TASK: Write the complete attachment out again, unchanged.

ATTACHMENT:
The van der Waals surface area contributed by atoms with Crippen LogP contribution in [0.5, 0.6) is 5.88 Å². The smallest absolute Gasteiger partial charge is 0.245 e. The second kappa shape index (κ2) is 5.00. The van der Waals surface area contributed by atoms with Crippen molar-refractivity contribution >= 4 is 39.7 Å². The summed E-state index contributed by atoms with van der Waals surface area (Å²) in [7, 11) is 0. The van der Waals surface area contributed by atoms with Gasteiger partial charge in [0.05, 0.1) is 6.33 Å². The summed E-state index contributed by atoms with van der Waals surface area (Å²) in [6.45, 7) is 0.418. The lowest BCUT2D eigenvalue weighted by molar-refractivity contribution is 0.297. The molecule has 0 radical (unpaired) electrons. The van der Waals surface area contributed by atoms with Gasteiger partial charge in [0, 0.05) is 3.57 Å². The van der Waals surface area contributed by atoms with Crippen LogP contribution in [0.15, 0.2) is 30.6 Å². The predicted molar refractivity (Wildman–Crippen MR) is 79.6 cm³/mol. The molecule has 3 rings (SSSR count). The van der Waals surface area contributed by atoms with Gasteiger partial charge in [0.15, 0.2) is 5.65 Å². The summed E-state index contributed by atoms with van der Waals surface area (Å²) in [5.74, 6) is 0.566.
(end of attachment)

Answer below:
The van der Waals surface area contributed by atoms with Crippen LogP contribution in [0.5, 0.6) is 5.88 Å². The smallest absolute Gasteiger partial charge is 0.245 e. The second kappa shape index (κ2) is 5.00. The van der Waals surface area contributed by atoms with Crippen molar-refractivity contribution >= 4 is 39.7 Å². The summed E-state index contributed by atoms with van der Waals surface area (Å²) in [7, 11) is 0. The van der Waals surface area contributed by atoms with Gasteiger partial charge in [0.05, 0.1) is 6.33 Å². The summed E-state index contributed by atoms with van der Waals surface area (Å²) in [6.45, 7) is 0.418. The lowest BCUT2D eigenvalue weighted by molar-refractivity contribution is 0.297. The molecule has 0 radical (unpaired) electrons. The van der Waals surface area contributed by atoms with Gasteiger partial charge in [0, 0.05) is 3.57 Å². The van der Waals surface area contributed by atoms with Crippen LogP contribution in [0.15, 0.2) is 30.6 Å². The predicted molar refractivity (Wildman–Crippen MR) is 79.6 cm³/mol. The molecule has 3 rings (SSSR count). The van der Waals surface area contributed by atoms with Gasteiger partial charge in [0.15, 0.2) is 5.65 Å². The summed E-state index contributed by atoms with van der Waals surface area (Å²) in [5.74, 6) is 0.566.